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Examples of items for contractors

For a contractor, items are used for estimating, invoicing, and tracking job costs. The way you set up your items depends on multiple factors, primarily your estimating strategy and the way you would like to view your job cost reports.

When creating items, remember that the level of detail in your Item List determines the level of detail in your. More detail gives you more information on reports, but keep in mind that you may not want to create items for such things as 2x4's and 16 penny nails. If you do, then the person who enters the lumber supplier or hardware bills will have to break each item on the bill down in that fashion, which could become an extremely time-consuming task with a high margin for error. You might want to keep categories as generic as possible, keeping in mind that you can type special notes into the item description field of the estimate.

You will typically create items for job phases. You might also use subitems, inventory items, or group items.

For examples of how to set up items, choose how you generate estimates:

I generate estimates in QuickBooks
I generate estimates outside of QuickBooks

Setting up items if you generate estimates in QuickBooks

If you plan to use QuickBooks to create job estimates then you should enter a standard set of items that you will be using on a routine basis. For example, let's say you want to set up an estimate template in QuickBooks and you want that template to remind you to capture all the costs of fees and permits. You might then want the first section of your Item List to look something like this:

 01.10 Fees
   01.11 Fee – City License
   01.12 Fee – Plan check (general)
   01.13 Fee – School district
   01.14 Fee – Sewer assessment
   01.15 Fee – Miscellaneous
   01.16 Fee – Environmental health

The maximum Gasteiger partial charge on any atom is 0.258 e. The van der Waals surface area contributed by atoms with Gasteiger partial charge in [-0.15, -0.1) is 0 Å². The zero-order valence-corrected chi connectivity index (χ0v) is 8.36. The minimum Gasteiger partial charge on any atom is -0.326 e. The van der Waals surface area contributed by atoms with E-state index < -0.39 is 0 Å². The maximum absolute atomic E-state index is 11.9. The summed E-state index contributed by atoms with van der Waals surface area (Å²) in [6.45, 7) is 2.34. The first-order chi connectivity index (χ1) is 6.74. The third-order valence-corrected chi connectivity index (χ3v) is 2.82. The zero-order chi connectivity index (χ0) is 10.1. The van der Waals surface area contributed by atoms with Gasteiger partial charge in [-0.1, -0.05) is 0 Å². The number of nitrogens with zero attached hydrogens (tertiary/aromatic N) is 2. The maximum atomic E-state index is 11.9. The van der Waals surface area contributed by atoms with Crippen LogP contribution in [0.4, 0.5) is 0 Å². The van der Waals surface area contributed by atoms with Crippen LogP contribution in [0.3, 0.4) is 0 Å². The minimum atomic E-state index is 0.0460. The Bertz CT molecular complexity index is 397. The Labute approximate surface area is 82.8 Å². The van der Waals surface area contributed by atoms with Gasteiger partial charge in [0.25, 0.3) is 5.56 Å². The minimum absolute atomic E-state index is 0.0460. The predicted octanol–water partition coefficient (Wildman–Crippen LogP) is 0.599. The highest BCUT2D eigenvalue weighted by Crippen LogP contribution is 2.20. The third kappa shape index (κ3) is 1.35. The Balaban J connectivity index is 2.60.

01.17 Fee – Parking
   01.18 Fee – Utilities tie-in
 01.20 Permits
   01.21 Permit – Building
   01.22 Permit – Demolition
   01.23 Permit – Miscellaneous
   01.24 Permit – Electric        

By listing every fee or permit cost that might happen on a project, you are helping yourself (or the estimator) to capture all of the costs of a project. In other words, you are helping to insure that costs don't slip through the cracks.

In the example above, you would create both Items (01 Fees & Permits) and two levels of subitems (01.10 Fees and 01.11 Fee – City License).

Setting up items if you generate estimates outside of QuickBooks

If you plan to use an outside estimating program or spreadsheet for detail estimates and to then bring a summary estimate into QuickBooks, you should set up your Item List to reflect your standard list of summary estimate phases. For example, if you use an estimating program that uses the 16 CSI (Construction Specifications Institute) phases to break down a project into small segments, then you would set your Item List to reflect those 16 phases.

One example of a partial Item List for a remodeling contractor might look like this:

01  Fees & Permits
02  Site Work
03  Excavation
04  Concrete
05  Masonry
06  Framing
07  Exterior Trim
08  Siding
09  Doors
10  Windows
11  Plumbing

The partial list above represents a typical list of standard phases for a remodeling contractor. (Other list items would include HVAC, Electrical, Insulation, Floors, Painting, Cleanup, Landscaping, Supervision, Finance, Moisture Protection/Roofing, and so on.) The detail for each of the line items above are not going to be brought over into QuickBooks, but instead will stay in the estimate that was created outside of QuickBooks.

You can also have subitems below each item in the list, as shown in the section on setting up items if you generate estimates in QuickBooks. Your Item List should represent the level of detail you want to bring into QuickBooks estimates, which should be the same level of detail you want to see in your job cost reports.

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